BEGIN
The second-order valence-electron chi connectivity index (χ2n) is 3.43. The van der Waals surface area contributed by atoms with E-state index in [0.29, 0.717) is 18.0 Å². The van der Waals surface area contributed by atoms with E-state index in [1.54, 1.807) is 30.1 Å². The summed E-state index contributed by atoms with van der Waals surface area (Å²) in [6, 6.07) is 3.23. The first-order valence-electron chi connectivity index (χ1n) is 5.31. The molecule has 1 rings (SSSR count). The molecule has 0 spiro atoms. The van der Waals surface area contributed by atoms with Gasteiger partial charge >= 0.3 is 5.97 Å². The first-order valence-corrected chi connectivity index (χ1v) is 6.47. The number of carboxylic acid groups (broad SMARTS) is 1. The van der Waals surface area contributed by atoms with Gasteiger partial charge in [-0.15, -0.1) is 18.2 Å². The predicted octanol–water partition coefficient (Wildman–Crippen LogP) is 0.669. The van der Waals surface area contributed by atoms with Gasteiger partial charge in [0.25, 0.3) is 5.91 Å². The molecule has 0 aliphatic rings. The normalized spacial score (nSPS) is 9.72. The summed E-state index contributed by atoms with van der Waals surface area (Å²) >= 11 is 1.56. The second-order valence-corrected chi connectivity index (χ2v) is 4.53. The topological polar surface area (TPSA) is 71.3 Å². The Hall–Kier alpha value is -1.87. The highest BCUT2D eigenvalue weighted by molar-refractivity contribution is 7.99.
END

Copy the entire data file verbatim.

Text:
The second-order valence-electron chi connectivity index (χ2n) is 3.43. The van der Waals surface area contributed by atoms with E-state index in [0.29, 0.717) is 18.0 Å². The van der Waals surface area contributed by atoms with E-state index in [1.54, 1.807) is 30.1 Å². The summed E-state index contributed by atoms with van der Waals surface area (Å²) in [6, 6.07) is 3.23. The first-order valence-electron chi connectivity index (χ1n) is 5.31. The molecule has 1 rings (SSSR count). The molecule has 0 spiro atoms. The van der Waals surface area contributed by atoms with Gasteiger partial charge >= 0.3 is 5.97 Å². The first-order valence-corrected chi connectivity index (χ1v) is 6.47. The number of carboxylic acid groups (broad SMARTS) is 1. The van der Waals surface area contributed by atoms with Gasteiger partial charge in [-0.15, -0.1) is 18.2 Å². The predicted octanol–water partition coefficient (Wildman–Crippen LogP) is 0.669. The van der Waals surface area contributed by atoms with Gasteiger partial charge in [0.25, 0.3) is 5.91 Å². The molecule has 0 aliphatic rings. The normalized spacial score (nSPS) is 9.72. The summed E-state index contributed by atoms with van der Waals surface area (Å²) >= 11 is 1.56. The second-order valence-corrected chi connectivity index (χ2v) is 4.53. The topological polar surface area (TPSA) is 71.3 Å². The Hall–Kier alpha value is -1.87. The highest BCUT2D eigenvalue weighted by molar-refractivity contribution is 7.99.